The political situation in Bosnia today is incredibly complex and I would really struggle to adequately explain it. The country is primarily made up of Bosnian Serbs, Bosnian Croats and Bosniaks (the Muslim Bosnians, generally speaking). Already split into two distinct entities (the Serbian Republika Srpska and the Croat/Bosniak Federation of Bosnia & Herzegovina), the government has not one but THREE different Presidents. If all of this sounds complicated, you are getting the idea.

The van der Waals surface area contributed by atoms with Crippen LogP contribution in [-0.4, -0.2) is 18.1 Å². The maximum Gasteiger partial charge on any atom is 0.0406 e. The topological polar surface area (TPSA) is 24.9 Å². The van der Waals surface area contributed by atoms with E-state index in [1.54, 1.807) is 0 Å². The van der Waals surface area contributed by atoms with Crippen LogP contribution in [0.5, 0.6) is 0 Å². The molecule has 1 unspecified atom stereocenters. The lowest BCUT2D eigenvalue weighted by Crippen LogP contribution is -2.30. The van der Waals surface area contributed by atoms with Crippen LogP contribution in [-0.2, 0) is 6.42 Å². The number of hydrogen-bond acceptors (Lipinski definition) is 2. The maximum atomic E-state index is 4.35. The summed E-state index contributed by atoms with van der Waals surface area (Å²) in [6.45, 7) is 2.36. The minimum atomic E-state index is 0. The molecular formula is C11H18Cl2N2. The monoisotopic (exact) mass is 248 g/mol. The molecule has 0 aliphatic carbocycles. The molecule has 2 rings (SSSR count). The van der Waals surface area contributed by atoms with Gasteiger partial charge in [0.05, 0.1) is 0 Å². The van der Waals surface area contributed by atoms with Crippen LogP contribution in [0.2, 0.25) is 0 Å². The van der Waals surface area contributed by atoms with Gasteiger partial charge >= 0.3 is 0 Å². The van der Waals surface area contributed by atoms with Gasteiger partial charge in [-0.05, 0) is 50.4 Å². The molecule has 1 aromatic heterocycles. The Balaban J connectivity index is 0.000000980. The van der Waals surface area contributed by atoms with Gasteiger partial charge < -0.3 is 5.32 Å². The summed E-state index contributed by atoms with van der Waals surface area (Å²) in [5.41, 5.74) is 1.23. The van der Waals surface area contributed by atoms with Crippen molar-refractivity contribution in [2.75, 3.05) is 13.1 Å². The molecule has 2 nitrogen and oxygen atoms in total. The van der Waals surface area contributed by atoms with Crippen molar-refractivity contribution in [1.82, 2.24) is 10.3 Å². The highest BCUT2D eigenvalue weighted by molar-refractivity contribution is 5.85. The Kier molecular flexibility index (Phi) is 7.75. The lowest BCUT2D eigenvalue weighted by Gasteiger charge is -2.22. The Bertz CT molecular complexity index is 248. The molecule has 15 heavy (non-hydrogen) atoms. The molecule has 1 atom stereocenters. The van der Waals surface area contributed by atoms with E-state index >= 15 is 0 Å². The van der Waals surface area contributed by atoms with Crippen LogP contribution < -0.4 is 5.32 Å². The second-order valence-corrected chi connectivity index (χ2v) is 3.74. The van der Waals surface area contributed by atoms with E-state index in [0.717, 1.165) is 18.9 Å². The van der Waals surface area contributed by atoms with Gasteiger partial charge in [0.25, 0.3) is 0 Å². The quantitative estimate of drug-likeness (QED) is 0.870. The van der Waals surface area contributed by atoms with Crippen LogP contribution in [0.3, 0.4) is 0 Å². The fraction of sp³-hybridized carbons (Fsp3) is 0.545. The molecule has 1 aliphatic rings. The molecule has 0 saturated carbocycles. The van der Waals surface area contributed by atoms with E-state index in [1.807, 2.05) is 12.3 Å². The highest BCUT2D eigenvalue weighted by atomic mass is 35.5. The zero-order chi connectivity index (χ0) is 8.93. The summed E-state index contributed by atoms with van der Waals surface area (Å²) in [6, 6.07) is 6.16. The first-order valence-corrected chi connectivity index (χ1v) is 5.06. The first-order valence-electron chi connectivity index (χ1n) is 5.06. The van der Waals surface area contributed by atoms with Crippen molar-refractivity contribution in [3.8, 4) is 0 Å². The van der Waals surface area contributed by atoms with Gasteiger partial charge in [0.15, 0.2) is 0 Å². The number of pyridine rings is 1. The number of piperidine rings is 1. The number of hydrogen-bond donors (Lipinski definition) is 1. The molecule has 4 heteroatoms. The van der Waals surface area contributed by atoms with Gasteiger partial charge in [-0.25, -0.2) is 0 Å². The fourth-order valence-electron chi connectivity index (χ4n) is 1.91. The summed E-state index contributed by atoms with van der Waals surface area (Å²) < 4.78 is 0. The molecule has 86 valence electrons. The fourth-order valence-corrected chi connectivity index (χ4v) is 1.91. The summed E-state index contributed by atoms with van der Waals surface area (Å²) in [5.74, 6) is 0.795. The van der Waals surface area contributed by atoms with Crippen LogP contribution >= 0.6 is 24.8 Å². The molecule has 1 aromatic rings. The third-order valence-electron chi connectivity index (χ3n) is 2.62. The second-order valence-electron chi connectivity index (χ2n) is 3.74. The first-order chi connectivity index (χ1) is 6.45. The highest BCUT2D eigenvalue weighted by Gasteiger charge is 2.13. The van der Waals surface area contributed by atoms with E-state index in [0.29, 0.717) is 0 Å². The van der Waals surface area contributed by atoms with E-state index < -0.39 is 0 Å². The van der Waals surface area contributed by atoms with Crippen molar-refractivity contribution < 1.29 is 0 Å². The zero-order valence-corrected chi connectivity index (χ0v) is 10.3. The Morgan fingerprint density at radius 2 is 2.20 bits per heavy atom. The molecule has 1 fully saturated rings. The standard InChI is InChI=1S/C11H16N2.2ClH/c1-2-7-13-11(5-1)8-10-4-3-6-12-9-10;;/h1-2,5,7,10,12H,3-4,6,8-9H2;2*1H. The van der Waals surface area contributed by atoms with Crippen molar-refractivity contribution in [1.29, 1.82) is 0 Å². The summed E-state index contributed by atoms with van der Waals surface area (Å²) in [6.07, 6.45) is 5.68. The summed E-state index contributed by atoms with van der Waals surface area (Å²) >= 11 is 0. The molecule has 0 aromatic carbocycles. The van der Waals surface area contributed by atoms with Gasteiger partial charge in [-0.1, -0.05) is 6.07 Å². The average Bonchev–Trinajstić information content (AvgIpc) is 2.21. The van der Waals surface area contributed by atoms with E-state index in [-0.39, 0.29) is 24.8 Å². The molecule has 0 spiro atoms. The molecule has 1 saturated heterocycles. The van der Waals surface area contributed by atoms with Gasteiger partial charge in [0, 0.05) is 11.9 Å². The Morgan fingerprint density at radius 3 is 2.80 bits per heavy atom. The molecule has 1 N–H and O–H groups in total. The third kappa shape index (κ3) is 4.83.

Calls for independence from the various groups have been mounting. While I am in Bosnia there is a general election – two out of three of the newly appointed Presidents are hard-line nationalists. I worry for the future of Bosnia, and fear that there will be more violence in the years to come. Tensions are rising, and true peace yet remains elusive in the Balkans.